The Natural and Organic Cosmetic Ingredient Controversy – Part 1

I have been getting a number of inquiries lately about cosmetics that have “natural” or “organic” based ingredients, so I am sharing my opinions on this subject based upon my own research, observations, and professional experience.  Over the past decade I have watched the rise in popularity of cosmetics advertised as natural/organic, especially with mineral based makeup products.   What I find interesting is that consumer demand for these products is driven largely by health fears based on mis-information and mixed with a lot of confusion.  The lack of solid case studies or proven performance statistics regarding natural/organic ingredients leaves this business wide open for cosmetic company advertising campaigns that capitalize greatly on the undefined nature and perplexity of the subject.  It’s also their opportunity to take advantage of the situation to create a position of authority merely through carefully worded advertising.

Many leading dermatologists agree that there are very few long term clinical studies or data available on the vast majority of cosmetic ingredients, let alone natural/organic substances used in cosmetics.  Most of the research has been based on the efficacy of vitamin compounds as topical agents, such as Vitamins A, C, and E used in skin care.  For instance, the use of Vitamin A (retinol) in prescription and over the counter skin care is well studied and documented with over 60 years of clinical use.  Vitamin C, a powerful antioxidant, has been proven in university research trials over the last 20 years to have a banquet of positive effects on skin, as does Vitamin E for its healing properties.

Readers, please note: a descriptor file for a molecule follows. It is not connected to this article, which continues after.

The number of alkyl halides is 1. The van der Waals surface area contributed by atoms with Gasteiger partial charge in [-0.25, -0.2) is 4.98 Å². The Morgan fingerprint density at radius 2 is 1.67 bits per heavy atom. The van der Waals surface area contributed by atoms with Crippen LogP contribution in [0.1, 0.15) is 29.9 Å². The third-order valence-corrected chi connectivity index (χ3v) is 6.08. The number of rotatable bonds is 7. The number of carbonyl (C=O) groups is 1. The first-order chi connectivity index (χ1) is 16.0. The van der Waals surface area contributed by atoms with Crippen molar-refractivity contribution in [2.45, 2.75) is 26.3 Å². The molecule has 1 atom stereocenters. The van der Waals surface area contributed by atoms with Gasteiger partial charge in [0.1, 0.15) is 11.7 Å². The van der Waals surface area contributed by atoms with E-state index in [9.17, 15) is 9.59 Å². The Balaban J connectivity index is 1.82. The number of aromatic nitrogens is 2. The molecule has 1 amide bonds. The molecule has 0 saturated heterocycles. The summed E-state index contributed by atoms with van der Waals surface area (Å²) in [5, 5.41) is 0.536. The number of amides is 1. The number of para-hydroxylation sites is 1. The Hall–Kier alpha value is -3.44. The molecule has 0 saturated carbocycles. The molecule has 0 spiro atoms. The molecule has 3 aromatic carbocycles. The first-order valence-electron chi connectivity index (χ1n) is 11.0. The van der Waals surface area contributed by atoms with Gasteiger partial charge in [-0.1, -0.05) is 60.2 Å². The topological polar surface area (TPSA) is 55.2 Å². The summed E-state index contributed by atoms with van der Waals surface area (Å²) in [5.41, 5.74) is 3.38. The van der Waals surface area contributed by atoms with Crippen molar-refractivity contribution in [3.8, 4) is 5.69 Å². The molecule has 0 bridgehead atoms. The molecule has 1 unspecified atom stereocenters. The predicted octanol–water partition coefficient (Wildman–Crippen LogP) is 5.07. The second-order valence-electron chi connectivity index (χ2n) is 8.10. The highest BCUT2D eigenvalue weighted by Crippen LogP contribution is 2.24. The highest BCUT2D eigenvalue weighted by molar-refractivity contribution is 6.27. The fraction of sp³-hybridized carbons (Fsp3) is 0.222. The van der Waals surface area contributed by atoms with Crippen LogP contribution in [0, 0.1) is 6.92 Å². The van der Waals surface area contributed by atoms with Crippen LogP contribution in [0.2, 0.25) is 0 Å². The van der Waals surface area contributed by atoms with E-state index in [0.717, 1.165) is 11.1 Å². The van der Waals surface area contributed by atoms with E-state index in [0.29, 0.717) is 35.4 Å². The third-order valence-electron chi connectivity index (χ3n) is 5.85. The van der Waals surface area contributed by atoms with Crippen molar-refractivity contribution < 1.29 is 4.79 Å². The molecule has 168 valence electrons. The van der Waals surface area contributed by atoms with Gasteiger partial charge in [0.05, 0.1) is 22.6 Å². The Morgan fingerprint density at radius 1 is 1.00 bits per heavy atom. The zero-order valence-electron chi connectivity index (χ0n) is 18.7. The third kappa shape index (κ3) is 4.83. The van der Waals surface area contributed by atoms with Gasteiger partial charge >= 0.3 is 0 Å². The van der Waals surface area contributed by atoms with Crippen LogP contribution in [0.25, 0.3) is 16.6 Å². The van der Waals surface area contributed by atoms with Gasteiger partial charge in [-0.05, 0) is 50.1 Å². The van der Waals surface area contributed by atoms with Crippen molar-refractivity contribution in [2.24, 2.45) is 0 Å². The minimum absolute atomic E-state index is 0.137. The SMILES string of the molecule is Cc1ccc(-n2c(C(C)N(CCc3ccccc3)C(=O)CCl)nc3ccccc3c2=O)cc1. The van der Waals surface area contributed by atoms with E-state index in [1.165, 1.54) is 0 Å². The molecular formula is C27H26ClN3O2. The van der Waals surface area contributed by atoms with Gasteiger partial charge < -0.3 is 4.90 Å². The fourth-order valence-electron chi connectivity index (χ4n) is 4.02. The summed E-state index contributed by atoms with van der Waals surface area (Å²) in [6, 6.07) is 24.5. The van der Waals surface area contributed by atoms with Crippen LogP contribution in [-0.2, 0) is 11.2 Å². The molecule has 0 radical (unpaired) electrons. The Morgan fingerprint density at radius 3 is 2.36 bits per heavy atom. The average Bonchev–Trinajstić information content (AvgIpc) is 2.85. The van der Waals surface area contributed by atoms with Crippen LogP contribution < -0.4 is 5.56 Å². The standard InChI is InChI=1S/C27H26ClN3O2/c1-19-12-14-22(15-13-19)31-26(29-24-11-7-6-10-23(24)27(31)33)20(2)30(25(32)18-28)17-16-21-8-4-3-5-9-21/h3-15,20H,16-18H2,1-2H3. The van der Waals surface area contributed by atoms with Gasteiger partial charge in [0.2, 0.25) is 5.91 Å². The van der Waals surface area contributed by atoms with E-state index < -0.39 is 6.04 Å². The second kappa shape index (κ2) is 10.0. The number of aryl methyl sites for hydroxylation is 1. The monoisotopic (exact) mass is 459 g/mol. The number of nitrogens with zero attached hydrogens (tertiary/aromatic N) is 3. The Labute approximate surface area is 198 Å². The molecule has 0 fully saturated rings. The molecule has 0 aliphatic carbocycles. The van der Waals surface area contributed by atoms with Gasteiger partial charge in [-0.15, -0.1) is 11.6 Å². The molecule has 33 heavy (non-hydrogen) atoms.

There is no scientific data published or government (FDA) research to support that natural organic derived elements are safer or even better for skin than inorganic/synthetic ingredients.  In fact, many natural organic substances can cause potential toxic harm to skin, especially to those who have skin disorders, allergies, chronic inflammation or irritation.   People with these issues cannot use many natural organic ingredients in cosmetic topicals because they can trigger painful flare-ups.  Quite simply, an irritant substance is an irritant substance regardless of it being natural organic or synthetically derived.  The skin does not know, nor can it tell the difference between organic or synthetic elements, but it does react to any contact sensitivity caused by these ingredients.

There are no federalized industry standards or regulations for the use of the words “natural” or “organic” in the cosmetics industry.  There are still no published FDA-approved standards for labeling cosmetics as natural organic, nor does the cosmetics industry collectively agree on a specific standardized definition.   These two words have simply become strong buzz terms born from marketing strategies created solely by cosmetics companies, and have morphed consumer ideology into a thought process based upon unsubstantiated and sometimes outright false claims.    Thus, “natural organic” has become advertising free-for-all bait that leaves the customer with little or no science to decide the truth of the matter, or to make an informed purchase decision.

Stay tuned for Part 2 of this discussion later this month.

2 comments to The Natural and Organic Cosmetic Ingredient Controversy – Part 1

  • Arina

    Couldn’t agree more with what you are saying here. I’ve fallen into the trap of buying something that was advertised as organic, only to find it was also full of toxic ingredients.

  • Johanna

    Everything you wrote is true. I believe in living an organic, healthy lifestyle – this includes organic foods and non-toxic, eco-friendly, and PETA approved products – but it’s not as easy to go natural in the realm of cosmetics and skin care.

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